From Soil To Psyche


Have I mentioned that I teach nutrition? My specialty is vegetarian nutrition and I like to think I’ve inspired at least a few meat free meals and triggered a handful of carnivorous consciences. So it is more than a little annoying that I don’t look lean and glowing (sometimes glowing like a horse is sweaty, or like Rudolf’s snout, post yoga) like a picture perfect advertisement for vegetarianism. Not that I would want anyone to go on any kind of ‘diet’ anyway. No, my choice to eat only plants was made as a teenager with lofty ideals about changing the world, one meal at a time. I think philosophy can create sustainable change in people’s habits because once you have had a realisation, it’s your own internal clash that drives you to match your behaviour with your own ideals. So I moved from a steak and veg standard to a basic vego diet at 16.

After a few years of drinking more than I ate (a possible explanation for the thin but not strong 18 -21 phase) I came across the yogic diet. The justification for a sattvik vego diet was easy for me to accept, having already had exposure to the Hare Krsna movement and their delish restaurants. Essentially what the ancient yogis were describing was eating only what is required and keeping one’s consciousness clear of food-derived obstacles to make meditation easier. If you’ve ever made a serious attempt at meditation you might have noticed that it’s challenging. The very adept might be able to meditate on a traffic island in Mumbai but for most of us, if you want to do it to the best of your ability, it helps to set the scene. A clean and quiet space is conducive; beautiful is nice but not necessary as your eyes will be closed. That’s when the real deal starts, when we are alone with our own thoughts. Personally I have a hard time not planning for the future and sometimes I allow that because wonderful ideas pop in when the rest of the external distractions are removed. The skill of settling into the silence within must be practiced regularly in order to go deep (though I did experience ‘beginners’ luck’ in my early dabbles with sadhana). There’s a gazillion books about meditation and some truly amazing teachers, yet it’s pretty normal to think you can rewrite the book and ignore all instructions. Exploring inner space without a guide is almost as delusional as following a train of thought when surfing the internet. One thing leads to another and you are amusing yourself rather than practicing the discipline of reflection or ideation.

What you eat really does influence these mental wanderings. Trust me, I’ve run the experiment more than once and I reckon it’s replicable. There’s probably something in the advice handed down from teacher to student over thousands of years. The recommended diet for consciousness is free of meat including fish, eggs, alcohol, intoxicants, onion, garlic and mushrooms. Fruit is held in high esteem as are whole grains, vegetables, sprouts, some legumes (ie chickpeas, lentils, soybeans, peas) and sweet food is fine as long as it is taken in moderation. Likewise dairy is fine for some constitutional types however it’s supposed to be from happy healthy cows who have fed their calves first and freely given the excess to humans – not sure the Dairy Board can claim that as fact. The yogic concept of the gunas explains what category food is placed in. Sattvik foods are elevating to the mind, healthful for the body and do no harm. Rajasik foods are stimulating, exciting to the senses and may be healthful or not, such as chocolate, coffee,chili, soft drink and tea. For tantrikas (depending on lineage, many paths draw inspiration from tantra, not the sexy stuff but the foot to the floor, lets evolve our consciousness pronto stuff) a small amount of raja guna is acceptable in a mainly sattvik diet. Tamasik foods are dead and make the mind dull, leading us towards expression of our more mundane selves, hence these are struck off the list of suitable food for a sadhaka.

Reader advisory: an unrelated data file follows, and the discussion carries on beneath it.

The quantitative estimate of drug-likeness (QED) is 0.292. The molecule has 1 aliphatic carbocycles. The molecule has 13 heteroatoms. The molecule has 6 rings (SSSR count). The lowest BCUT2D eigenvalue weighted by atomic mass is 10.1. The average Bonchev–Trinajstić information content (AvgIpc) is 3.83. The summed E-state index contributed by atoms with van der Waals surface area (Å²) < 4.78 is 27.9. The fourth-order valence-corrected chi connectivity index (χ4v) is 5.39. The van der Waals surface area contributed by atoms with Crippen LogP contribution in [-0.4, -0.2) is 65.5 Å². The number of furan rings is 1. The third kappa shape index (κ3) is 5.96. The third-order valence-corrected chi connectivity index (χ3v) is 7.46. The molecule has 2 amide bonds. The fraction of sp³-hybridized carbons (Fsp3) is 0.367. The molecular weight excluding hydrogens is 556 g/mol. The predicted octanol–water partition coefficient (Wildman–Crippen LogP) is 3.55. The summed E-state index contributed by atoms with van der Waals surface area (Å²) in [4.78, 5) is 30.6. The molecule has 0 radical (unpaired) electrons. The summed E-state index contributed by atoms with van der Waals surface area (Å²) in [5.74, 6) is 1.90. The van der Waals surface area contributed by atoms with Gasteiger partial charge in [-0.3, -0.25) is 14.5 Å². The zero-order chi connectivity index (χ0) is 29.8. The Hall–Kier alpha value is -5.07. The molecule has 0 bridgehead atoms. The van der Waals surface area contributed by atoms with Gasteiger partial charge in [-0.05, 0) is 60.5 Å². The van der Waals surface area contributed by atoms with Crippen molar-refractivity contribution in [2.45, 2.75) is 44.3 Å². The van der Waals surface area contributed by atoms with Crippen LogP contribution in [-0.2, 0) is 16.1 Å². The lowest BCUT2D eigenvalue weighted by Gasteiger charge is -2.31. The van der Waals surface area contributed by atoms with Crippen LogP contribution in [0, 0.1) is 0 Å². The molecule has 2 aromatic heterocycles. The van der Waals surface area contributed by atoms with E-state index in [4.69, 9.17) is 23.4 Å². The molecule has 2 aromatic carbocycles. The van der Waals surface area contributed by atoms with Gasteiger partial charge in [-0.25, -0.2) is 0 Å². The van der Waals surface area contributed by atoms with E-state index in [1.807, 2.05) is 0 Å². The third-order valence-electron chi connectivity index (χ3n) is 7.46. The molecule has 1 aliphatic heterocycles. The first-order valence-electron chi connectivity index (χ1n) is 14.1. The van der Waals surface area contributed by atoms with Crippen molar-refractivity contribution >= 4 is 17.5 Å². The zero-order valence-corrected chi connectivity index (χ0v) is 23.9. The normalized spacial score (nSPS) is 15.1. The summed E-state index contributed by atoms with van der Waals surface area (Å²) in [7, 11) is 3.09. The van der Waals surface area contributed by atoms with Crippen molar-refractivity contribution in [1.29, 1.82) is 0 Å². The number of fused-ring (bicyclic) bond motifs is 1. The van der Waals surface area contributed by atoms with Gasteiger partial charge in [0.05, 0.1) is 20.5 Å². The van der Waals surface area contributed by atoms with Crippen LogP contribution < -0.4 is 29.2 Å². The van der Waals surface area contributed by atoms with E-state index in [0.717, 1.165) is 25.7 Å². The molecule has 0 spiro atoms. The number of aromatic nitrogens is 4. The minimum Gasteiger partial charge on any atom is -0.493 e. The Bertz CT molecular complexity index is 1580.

Currently my version of the sattvik diet consists of: lemon water first thing (pre-practice), ‘brekkie on the deckie’ with my beloved is mango, berries, wheat free muesli, a dollop of natural yoghurt and a splash of organic soy milk. I luurve my soy latte – hit me with that rajasik rush. Without it I’m cactus which indicates addiction to me but anyway, I’ll deal with that one later. Lunch is cheese and salad rolls, heavy on the salad. T

Then I’ve been making a fruit salad to satisfy my ever hungry boys so I might snack on that plus cashews, macadamias or brazil nuts in the afternoon. When it’s my nights to do dinner I make brown rice, steamed veg and seared, marinated tofu. The abundance of lemongrass in the garden sometimes inspires a pot of lemongrass tea, otherwise I might have a chai if I need to power up for study when the kids have gone to bed.

My garden is a source of joy and nourishment to all my koshas. I think if I was able to live completely self-sufficiently I would be the archetypal lean yogi, however I still have to shop every couple of days. Here’s some pics of my garden in progress, hopefully summer will be a time for me to progress in my practice, nourished by the warm soil and sattvik food grown right here at home….


About wellatanysize

Yoga teacher, yoga student, naturopath, mama, lecturer, some time writer, now blogger, I am interested in all things wellness. Currently on summer break before my last semester of Master of Wellness at RMIT, I'm writing this blog to share my ideas about living well no matter what size you are. It's an expansion of the Healthy At Every Size concept to include the whole gamut of mind body wellness.

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